Based on our model specifications that included a multivariate assessment of pizza consumption by meal occasion and by source, Table 5 shows that pizza consumption as a snack was found to have the largest adverse impact on energy intake for both children (202 higher kcal) and adolescents (365 higher kcal), although it was significantly higher than other meal occasions only compared with lunch for children. Pizza consumption from restaurants was associated with the largest net increase in children’s and adolescents’ energy intake. In particular, pizza consumed from fast-food restaurants was associated with a 323-kcal increase in total daily energy intake for adolescents (significantly higher [P ≤ .05] compared with estimated impact of pizza consumption sourced from the school cafeteria). Pizza consumption from school cafeterias was not associated with higher energy intake for either age group.
Pizza constitutes an important source of total and excess calories in the diets of children and adolescents. On days that it is consumed, pizza contributes an average intake of 408 kcal for children and 624 kcal for adolescents and net daily TEI is higher by 84 kcal among children and 230 kcal among adolescents. These findings are similar to the excess total caloric intake associated with fast-food consumption for children and adolescents (126 and 310 kcal, respectively).10 In both cases, other sources of caloric intake are not sufficiently reduced to balance overall calories. The effect of pizza on total excess caloric intake was found to be consistent across gender, race, and income, with the exception that it was significantly higher for black compared with Hispanic children.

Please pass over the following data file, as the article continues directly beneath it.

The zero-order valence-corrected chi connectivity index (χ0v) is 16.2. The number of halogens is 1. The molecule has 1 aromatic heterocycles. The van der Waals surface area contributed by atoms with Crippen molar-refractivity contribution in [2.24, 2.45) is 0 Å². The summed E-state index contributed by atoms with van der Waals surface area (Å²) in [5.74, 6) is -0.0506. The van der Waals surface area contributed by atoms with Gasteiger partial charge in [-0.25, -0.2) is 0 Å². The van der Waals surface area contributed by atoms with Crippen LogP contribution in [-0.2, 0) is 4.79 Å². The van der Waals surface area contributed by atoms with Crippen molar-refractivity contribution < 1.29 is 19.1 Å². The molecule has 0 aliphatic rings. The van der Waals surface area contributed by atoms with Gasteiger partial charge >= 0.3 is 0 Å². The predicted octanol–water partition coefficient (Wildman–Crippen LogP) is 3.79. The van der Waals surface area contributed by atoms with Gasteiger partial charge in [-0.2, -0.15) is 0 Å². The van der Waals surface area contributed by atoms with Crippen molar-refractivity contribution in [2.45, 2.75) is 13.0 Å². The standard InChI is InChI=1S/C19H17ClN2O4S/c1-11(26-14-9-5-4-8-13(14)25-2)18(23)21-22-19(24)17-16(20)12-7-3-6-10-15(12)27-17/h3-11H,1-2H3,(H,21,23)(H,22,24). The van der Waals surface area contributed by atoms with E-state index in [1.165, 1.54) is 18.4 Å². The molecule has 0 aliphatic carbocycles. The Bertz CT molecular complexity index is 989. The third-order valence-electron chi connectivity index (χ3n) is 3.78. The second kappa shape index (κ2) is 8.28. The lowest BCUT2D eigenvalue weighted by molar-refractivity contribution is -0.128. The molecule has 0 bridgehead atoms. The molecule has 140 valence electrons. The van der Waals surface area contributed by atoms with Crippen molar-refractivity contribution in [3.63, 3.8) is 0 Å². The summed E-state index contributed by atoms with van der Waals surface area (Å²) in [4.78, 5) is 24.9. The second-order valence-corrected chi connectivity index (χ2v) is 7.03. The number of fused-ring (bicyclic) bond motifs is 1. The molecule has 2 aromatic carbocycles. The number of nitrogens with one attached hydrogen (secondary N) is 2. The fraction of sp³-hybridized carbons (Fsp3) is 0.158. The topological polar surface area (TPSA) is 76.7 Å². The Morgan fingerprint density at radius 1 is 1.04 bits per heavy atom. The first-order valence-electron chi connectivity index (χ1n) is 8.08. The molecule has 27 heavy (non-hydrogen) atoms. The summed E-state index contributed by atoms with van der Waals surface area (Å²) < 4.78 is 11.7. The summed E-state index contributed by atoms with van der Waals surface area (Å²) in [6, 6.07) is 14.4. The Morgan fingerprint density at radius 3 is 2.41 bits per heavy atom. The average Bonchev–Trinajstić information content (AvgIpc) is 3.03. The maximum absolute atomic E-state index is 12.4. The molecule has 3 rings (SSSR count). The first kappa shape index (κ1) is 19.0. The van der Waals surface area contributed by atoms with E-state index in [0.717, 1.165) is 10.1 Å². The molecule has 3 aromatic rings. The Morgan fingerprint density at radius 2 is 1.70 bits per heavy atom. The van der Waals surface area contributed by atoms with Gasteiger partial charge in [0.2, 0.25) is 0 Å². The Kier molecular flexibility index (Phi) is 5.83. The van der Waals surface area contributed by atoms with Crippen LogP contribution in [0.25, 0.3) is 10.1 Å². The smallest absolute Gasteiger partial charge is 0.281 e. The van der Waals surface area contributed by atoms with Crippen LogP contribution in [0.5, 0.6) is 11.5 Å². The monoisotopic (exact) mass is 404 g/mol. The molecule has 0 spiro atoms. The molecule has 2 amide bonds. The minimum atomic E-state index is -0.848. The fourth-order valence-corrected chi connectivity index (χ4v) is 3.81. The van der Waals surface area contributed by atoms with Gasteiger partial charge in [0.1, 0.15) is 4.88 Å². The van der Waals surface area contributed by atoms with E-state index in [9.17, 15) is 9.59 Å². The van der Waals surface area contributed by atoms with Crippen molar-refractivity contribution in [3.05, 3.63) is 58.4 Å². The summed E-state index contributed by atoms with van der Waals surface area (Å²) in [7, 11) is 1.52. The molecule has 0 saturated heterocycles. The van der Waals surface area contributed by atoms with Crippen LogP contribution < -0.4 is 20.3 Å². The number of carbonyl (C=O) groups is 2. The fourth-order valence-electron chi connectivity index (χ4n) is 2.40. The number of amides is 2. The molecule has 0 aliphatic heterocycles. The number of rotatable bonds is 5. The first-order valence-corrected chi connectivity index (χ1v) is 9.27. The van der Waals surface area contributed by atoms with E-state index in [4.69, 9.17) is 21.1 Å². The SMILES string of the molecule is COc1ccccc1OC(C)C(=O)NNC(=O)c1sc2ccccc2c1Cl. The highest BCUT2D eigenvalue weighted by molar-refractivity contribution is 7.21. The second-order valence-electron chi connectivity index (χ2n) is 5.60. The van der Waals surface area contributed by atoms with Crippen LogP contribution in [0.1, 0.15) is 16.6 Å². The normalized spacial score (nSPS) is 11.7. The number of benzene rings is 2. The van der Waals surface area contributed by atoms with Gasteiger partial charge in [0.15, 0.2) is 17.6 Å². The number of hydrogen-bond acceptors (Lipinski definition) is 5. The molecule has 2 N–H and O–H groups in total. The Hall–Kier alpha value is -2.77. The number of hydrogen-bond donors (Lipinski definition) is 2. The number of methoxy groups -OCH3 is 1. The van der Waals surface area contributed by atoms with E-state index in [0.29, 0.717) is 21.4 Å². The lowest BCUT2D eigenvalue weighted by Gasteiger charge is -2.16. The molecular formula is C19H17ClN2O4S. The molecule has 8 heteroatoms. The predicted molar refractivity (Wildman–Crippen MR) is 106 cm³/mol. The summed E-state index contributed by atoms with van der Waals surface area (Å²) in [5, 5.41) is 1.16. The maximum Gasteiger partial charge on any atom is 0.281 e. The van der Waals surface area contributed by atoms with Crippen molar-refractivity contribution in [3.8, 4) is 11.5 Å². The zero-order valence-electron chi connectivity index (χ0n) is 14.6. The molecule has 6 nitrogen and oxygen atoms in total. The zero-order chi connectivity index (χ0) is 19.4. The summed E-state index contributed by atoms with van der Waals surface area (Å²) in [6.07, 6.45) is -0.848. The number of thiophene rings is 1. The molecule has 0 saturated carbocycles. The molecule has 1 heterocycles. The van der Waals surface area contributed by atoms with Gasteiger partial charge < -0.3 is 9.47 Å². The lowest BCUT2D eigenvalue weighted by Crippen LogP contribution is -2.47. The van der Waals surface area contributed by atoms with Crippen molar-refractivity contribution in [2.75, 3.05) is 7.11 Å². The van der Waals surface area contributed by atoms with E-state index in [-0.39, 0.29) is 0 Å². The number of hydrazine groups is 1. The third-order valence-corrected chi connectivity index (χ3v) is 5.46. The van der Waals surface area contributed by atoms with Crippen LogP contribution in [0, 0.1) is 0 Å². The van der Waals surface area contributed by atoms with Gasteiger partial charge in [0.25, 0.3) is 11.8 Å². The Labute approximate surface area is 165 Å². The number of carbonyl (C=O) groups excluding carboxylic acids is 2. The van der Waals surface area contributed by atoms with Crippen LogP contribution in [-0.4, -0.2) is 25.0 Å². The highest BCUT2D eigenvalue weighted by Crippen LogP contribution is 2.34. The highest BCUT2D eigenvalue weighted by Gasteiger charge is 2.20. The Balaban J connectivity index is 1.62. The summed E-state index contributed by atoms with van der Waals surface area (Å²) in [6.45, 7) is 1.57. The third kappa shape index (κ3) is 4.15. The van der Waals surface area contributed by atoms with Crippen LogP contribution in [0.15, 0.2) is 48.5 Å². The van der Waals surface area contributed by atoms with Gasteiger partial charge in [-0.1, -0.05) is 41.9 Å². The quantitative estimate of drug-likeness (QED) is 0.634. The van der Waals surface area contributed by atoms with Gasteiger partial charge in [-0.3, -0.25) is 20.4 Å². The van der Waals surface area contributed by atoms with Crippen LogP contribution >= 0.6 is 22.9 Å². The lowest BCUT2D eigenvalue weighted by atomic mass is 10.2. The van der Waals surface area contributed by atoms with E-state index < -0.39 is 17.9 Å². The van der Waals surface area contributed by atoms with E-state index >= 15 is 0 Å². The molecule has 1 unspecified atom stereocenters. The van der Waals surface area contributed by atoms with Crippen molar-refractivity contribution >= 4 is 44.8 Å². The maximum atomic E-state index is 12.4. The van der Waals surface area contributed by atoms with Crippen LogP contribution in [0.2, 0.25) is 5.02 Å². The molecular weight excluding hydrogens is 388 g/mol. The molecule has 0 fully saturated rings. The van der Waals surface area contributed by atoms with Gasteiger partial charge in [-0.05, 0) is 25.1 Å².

In addition to its adverse impact on energy intake, and similar to the effects of fast-food consumption,10,14–16 pizza consumption is associated with poorer diet quality among both children and adolescents. On the days when they eat pizza, children and adolescents consume more saturated fat and sodium, although in contrast to fast-food consumption,10,15 pizza consumption is not associated with significantly higher sugar intake.
The adverse impact of pizza consumption on energy and nutrient intake is an important concern given that its consumption remained highly prevalent among children (20%) and adolescents (23%) in 2009–2010. A decline in energy intake from pizza consumption among children aged 2 to 18 was recently documented.9 This present study showed that energy intake from pizza declined significantly (–25%) among children aged 2 to 11 from 2003–2004 to 2009–2010. However, among adolescents aged 12 to 19, although caloric intake among those who consumed pizza on a given day fell significantly (–22%), overall consumption, on average, did not change significantly from 2003–2004 to 2009–2010 due to a slight increase in its consumption prevalence.